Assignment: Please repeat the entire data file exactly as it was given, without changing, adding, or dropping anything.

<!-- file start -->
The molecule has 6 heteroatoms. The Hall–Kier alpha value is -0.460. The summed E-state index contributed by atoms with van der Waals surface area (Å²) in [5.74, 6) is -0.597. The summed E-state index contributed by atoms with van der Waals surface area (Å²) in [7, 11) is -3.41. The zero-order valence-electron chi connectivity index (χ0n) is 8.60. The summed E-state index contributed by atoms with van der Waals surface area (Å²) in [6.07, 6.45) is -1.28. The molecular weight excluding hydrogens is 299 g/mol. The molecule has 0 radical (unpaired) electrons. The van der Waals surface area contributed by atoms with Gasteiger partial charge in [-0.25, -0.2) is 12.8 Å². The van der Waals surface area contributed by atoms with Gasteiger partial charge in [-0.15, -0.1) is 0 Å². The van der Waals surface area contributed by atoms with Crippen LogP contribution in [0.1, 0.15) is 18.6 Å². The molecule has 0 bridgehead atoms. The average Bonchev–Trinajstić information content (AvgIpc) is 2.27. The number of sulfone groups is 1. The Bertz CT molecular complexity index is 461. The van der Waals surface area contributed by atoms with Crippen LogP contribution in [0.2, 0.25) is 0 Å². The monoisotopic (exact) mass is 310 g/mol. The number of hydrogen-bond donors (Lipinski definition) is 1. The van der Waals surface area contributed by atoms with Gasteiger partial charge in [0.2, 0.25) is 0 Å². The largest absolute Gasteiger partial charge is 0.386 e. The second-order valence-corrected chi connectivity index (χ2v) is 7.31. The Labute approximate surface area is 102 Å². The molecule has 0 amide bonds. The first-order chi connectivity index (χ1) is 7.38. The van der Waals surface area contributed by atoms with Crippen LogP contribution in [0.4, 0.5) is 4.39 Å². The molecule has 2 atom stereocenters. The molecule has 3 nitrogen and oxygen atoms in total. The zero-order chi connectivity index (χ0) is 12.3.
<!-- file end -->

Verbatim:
The molecule has 6 heteroatoms. The Hall–Kier alpha value is -0.460. The summed E-state index contributed by atoms with van der Waals surface area (Å²) in [5.74, 6) is -0.597. The summed E-state index contributed by atoms with van der Waals surface area (Å²) in [7, 11) is -3.41. The zero-order valence-electron chi connectivity index (χ0n) is 8.60. The summed E-state index contributed by atoms with van der Waals surface area (Å²) in [6.07, 6.45) is -1.28. The molecular weight excluding hydrogens is 299 g/mol. The molecule has 0 radical (unpaired) electrons. The van der Waals surface area contributed by atoms with Gasteiger partial charge in [-0.25, -0.2) is 12.8 Å². The van der Waals surface area contributed by atoms with Gasteiger partial charge in [-0.15, -0.1) is 0 Å². The van der Waals surface area contributed by atoms with Crippen LogP contribution in [0.1, 0.15) is 18.6 Å². The molecule has 0 bridgehead atoms. The average Bonchev–Trinajstić information content (AvgIpc) is 2.27. The number of sulfone groups is 1. The Bertz CT molecular complexity index is 461. The van der Waals surface area contributed by atoms with Crippen LogP contribution in [0.2, 0.25) is 0 Å². The monoisotopic (exact) mass is 310 g/mol. The number of hydrogen-bond donors (Lipinski definition) is 1. The van der Waals surface area contributed by atoms with Gasteiger partial charge in [0.2, 0.25) is 0 Å². The largest absolute Gasteiger partial charge is 0.386 e. The second-order valence-corrected chi connectivity index (χ2v) is 7.31. The Labute approximate surface area is 102 Å². The molecule has 0 amide bonds. The first-order chi connectivity index (χ1) is 7.38. The van der Waals surface area contributed by atoms with Crippen LogP contribution in [0.4, 0.5) is 4.39 Å². The molecule has 2 atom stereocenters. The molecule has 3 nitrogen and oxygen atoms in total. The zero-order chi connectivity index (χ0) is 12.3.